Usually, the monsoon enters Nepal in the first week of June and exits the country on 23 September. But this year, it decided to stay a little longer, bringing great volumes of water, and causing flood and landslides everywhere. Although the rains have let up a bit in the past few days, heavy downpour had started this year even before the monsoon’s arrival, with some predictable consequences.
Government data suggest, this year has witnessed highest casualties in a decade. According to Home Ministry, between 28 September 2019 and 28 September 2020, altogether 292 people have died in landslides. In the past month (28 August to 28 September), 54 people died. In one week (22 September to 28 September), 16 people perished; dozens are still missing.
Parbat, Palpa, Gulmi, Sindhupalchowk, Myagdi, Lamjung, Jhapa, Dhading, Tanahu, and Gorkha, are traditionally the most landslide-prone districts of Nepal. This is in addition to 14 districts surrounding Kathmandu valley that were badly shaken by the 2015 earthquakes.
Nepal has always been one of the most landslide-prone countries in Asia. “Between 1950 and 2009, the frequency of fatal landslides was highest in China, followed by Indonesia, India, the Philippines, Japan, Pakistan and Nepal,” says a 2011 report by the United Nations’ Food and Agriculture Organization. “These seven countries accounted for 87 percent of the 17,830 landslide-related fatalities reported in Asia between 1950 and 2009, and 82 percent of the 267 reported landslides.” Even so, the frequency of landslides in Nepal has been constantly increasing.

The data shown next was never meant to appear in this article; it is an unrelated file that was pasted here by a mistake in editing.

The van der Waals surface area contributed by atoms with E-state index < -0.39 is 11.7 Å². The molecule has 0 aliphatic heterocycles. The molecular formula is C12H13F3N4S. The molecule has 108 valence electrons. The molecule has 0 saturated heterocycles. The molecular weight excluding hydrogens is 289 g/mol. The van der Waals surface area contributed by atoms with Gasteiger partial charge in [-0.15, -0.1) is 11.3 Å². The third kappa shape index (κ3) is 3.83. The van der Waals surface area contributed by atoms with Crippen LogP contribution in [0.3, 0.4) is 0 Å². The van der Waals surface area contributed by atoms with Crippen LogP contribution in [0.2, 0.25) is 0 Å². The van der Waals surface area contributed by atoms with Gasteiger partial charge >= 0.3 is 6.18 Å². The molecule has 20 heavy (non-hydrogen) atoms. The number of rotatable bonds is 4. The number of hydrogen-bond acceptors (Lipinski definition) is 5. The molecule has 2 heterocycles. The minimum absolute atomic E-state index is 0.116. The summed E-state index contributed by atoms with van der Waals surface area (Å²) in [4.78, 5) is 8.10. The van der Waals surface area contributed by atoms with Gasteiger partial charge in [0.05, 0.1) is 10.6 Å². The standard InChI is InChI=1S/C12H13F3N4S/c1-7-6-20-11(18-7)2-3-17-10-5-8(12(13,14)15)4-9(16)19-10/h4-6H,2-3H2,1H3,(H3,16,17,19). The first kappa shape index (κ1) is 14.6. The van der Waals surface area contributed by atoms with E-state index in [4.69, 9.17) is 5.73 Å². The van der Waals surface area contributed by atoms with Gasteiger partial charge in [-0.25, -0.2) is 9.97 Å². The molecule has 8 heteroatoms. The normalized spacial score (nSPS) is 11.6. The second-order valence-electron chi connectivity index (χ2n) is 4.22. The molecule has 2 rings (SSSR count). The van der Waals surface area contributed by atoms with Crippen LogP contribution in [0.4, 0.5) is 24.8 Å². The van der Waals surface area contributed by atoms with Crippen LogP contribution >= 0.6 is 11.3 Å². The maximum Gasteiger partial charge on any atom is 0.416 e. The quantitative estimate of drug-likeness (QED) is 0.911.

Subodh Dhakal, Assistant Professor of Geology at Tribhuwan University, says many factors led to greater frequency of landslides mainly in hilly and mountainous regions. “Nepal is in the middle of the Himalayan region that is still in the making. Our landform is evolving so it is always vulnerable to landslides”. Moreover, adds Dhakal, our current development model does not factor in geological engineering and scientific surveys. Moreover, climate change is also causing more frequent and intense rainfall, triggering landslides in high hills and mountains of Asia.
Haphazard road construction
Road-construction is considered a major development indicator in rural areas of Nepal. Yet local road networks are cut haphazardly into steep hillsides with next to no planning, resulting in landslides, with massive amounts of soil being washed into rivers. Then there are the dozers. Government agencies and contractors make use of dozers to cut roads in hilly areas. This loosens the soil, resulting in dry landslides even in the winter.
In his 2019 article in The Himalayan Timestitled ‘The road to disaster: Dozer use causing landslides’, Dane Carlson, a landscape designer and researcher says: “Dozer roads are known to contribute to or directly cause landslides. Remote communities relying on already precarious access to infrastructure are further isolated and endangered. Dozer road building doesn’t just damage the landscape in the short-term, it makes those who rely on it in the long-term more vulnerable.” He adds that the rush to build new roads is causing severe flooding in the Tarai and significant destruction of forest cover, ecosystems and productive land across the country.